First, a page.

The level of furore from shareholders over senior executive pay and bonus packages over the last year has forced regulators to amend corporate remuneration frameworks in order to abate stockholder activism.
According to a report by consultancy group Mercer, pressure from shareholders is creating a 'domino effect' and is driving changes in multi-national executive remuneration across the US, Europe and the Asia-Pacific.
"The speed of public comment and reaction means that company pay policies, which were defined according to criteria which may have been valid a year - or even months - before, might now attract intense public scrutiny and criticism. Legislators and companies are being forced to improve their responsiveness," says Mark Hoble, Partner in the Executive Rewards team in the UK for Mercer.
"As part of this response, performance remains a priority focus and is being tied ever closer to all elements of reward as part of this response. However, 'context' has also risen up the agenda. Companies are considering the appropriateness of their historic pay decisions through the lenses of current public perception and economic performance. We are seeing companies undertake scenario-modelling for their planned pay policies," he adds.
In the report, Mercer revealed that how each continent has had heightened scrutiny from regulators when it comes to executive remuneration, after public and shareholder uproar over bank and company pay packages have cause boardroom revolts and negative coverage in the media.
For instance, companies in the UK, Switzerland, Netherlands, Germany, Italy and Ireland have all been on the receiving end of votes against their executive compensation proposals, including wider shareholder revolt against pay packages from Tescos, Shell, Aviva and WPP.
According to Mercer's snapshot Executive Remuneration Guide (MERG), it is predicted that there will be a 3 percent median increase in base pay in Europe in 2013, despite wider concerns over the economic backdrop.
In the UK, the 'shareholder spring' was widely blamed for the European Union (EU) announcing that it would be looking at restructuring company pay elements, as well as providing new guidance over pay.
Meanwhile, the UK's Department for Business, Innovation and Skills (BIS) is currently looking into installing further transparency, board diversity and shareholder influence, by conducting a consultation that will cover voting on pay policies by shareholders, disclosure of a company's pay policy for the current, future and previous year packages.
"There is a vocal shareholder revolution taking place and the UK government and the EU are using this to reform practices," says Hoble. "Companies - and particularly the Chairs of Remuneration Committees - are concerned about the public reception that their pay policies may receive. The speed at which these policies can become a public issue means that companies need to engage early and often with shareholders. Communication facilitates understanding and a lot more needs to be done to prevent another spring of discontent."
Within the Mercer report, there is also focus on how regulators are going one step further and are not only issuing guidelines but are also installing new pieces of legislation when it comes to companies rewarding and paying executives.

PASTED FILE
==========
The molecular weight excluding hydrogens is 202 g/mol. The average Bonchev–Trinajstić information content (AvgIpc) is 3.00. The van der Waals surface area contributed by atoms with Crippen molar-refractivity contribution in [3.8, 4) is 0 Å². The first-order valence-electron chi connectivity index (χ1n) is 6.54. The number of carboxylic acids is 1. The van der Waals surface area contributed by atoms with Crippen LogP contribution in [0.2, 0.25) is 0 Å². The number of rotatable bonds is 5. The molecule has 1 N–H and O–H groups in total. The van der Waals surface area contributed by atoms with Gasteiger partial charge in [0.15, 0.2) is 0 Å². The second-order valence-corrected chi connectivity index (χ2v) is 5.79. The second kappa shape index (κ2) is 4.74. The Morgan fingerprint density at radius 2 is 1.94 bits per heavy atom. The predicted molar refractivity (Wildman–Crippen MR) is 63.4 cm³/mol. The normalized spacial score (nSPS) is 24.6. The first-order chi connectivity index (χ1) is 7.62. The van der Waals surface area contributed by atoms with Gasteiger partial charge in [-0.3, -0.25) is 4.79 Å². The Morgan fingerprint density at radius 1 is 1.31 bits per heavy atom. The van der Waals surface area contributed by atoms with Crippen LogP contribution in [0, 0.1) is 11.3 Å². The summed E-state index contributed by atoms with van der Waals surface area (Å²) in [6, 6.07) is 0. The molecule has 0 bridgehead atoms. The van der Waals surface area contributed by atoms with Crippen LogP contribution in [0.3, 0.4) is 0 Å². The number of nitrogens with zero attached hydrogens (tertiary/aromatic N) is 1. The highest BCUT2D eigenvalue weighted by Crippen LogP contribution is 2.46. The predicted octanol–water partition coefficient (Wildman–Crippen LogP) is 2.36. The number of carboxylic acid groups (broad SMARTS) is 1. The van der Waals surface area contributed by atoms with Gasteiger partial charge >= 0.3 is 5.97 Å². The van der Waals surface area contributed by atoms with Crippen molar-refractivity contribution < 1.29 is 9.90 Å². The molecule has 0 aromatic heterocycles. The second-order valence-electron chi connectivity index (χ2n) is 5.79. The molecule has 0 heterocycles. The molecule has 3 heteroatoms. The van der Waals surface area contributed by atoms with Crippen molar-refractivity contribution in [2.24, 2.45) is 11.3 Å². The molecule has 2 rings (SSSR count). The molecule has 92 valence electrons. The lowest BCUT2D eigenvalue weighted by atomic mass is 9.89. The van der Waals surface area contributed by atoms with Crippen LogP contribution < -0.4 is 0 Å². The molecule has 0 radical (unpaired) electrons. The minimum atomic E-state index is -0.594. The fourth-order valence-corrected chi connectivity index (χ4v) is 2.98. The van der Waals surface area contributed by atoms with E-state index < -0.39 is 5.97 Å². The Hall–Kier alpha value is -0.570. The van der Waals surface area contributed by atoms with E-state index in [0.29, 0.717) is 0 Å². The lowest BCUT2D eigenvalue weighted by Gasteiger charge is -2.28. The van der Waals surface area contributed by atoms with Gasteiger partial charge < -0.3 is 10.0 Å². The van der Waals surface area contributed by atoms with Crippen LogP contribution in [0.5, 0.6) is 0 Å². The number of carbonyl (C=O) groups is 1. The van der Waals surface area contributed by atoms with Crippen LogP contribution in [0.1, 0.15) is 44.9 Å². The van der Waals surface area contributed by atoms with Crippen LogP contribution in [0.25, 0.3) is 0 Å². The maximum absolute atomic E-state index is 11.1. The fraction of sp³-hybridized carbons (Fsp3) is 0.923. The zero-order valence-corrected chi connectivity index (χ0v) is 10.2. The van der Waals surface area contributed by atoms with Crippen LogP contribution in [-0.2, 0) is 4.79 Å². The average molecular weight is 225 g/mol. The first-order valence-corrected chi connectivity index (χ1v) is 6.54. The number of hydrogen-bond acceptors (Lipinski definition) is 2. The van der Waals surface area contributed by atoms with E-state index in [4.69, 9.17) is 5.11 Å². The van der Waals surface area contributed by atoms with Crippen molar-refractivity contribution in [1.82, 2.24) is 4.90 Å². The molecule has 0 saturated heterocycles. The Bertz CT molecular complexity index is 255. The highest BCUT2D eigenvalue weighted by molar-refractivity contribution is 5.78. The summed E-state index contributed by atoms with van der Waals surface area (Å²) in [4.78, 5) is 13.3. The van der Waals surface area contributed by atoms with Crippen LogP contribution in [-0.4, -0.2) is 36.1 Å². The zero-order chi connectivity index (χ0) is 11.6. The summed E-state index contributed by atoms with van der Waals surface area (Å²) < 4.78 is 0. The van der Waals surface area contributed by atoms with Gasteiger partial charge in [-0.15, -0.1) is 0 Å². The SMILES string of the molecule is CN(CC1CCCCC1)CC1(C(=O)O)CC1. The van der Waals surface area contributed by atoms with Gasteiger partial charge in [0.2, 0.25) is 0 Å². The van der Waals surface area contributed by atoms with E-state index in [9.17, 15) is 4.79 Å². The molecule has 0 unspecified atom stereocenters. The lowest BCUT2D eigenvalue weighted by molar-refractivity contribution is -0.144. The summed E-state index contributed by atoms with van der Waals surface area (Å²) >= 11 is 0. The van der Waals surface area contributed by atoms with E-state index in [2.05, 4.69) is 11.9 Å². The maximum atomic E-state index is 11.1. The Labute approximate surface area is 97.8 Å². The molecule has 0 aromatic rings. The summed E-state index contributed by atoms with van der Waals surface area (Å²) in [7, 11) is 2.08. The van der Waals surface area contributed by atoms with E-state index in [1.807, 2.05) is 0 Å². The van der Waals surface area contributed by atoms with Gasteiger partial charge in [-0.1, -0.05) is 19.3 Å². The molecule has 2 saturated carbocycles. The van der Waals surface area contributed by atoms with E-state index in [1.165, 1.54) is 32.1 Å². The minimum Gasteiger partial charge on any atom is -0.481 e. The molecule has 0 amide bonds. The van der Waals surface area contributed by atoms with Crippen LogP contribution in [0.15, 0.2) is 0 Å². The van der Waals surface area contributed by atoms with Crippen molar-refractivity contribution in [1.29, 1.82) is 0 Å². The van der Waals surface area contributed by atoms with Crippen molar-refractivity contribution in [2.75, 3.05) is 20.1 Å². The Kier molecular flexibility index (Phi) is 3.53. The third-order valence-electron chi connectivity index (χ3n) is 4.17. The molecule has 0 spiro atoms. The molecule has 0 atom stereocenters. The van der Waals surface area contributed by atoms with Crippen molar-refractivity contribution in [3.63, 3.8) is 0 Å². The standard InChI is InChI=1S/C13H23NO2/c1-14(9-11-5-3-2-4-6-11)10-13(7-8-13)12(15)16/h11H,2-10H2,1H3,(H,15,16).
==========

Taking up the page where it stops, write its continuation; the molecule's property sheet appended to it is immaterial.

In 2011, the introduction of the US 'say-on-pay' rules is designed to encourage greater transparency and shareholder communication, while the Dodd-Frank Act will contain rules on how to address pay for performance, remuneration and internal pay equity, and come into force during the next year or so.
"Various parts of the Act came into force in 2011 but the impact of the remaining areas is uncertain so many companies are hedging their bets and will respond in more detail once the SEC confirms the rules," says Gregg Passin, Partner at Mercer's Executive Rewards team in the US. "Meanwhile, investor groups continue to exert a strong influence on pay discussions but with around 98 percent of US companies having passed their say-on-pay votes in 2011 and 2012, it is fair to say that progress is being made."
However, in the Asia Pacific region, Mercer says that governance and accountability have been the main trends effecting executive remuneration in the region where Executive Remuneration committees are less well developed.
"Regulatory changes are occurring, not as a result of the financial crisis, but largely because of the wider recognition that a more supportive infrastructure and governance regime is required to support the 'Asian century'," says Hans Kothuis, Principal in Mercer's Executive Rewards team in Hong Kong.
"In Hong Kong, there are updated listing rules on corporate governance while in Singapore they have issued enhanced disclosure requirements. The Reserve Bank of India has come out with new guidelines on remuneration in banks. In Australia, new rules mean that two negative votes in an AGM can result in a board spill, meaning that executives must resign and seek re-election," he adds.
However, in contrast to the number of changes being made across the continents, Canada was highlighted as one of the regions not making changes, because companies have already taken major steps towards executive compensation programmes since the financial crisis in 2008.
"Some companies are also using restricted share units and special retention grants but broadly, legislators do not feel the need to dictate the rules because many companies have already implemented best practices themselves," says Lisa Slipp, Partner in Mercer's Executive Rewards team in Canada.
To contact the editor, e-mail: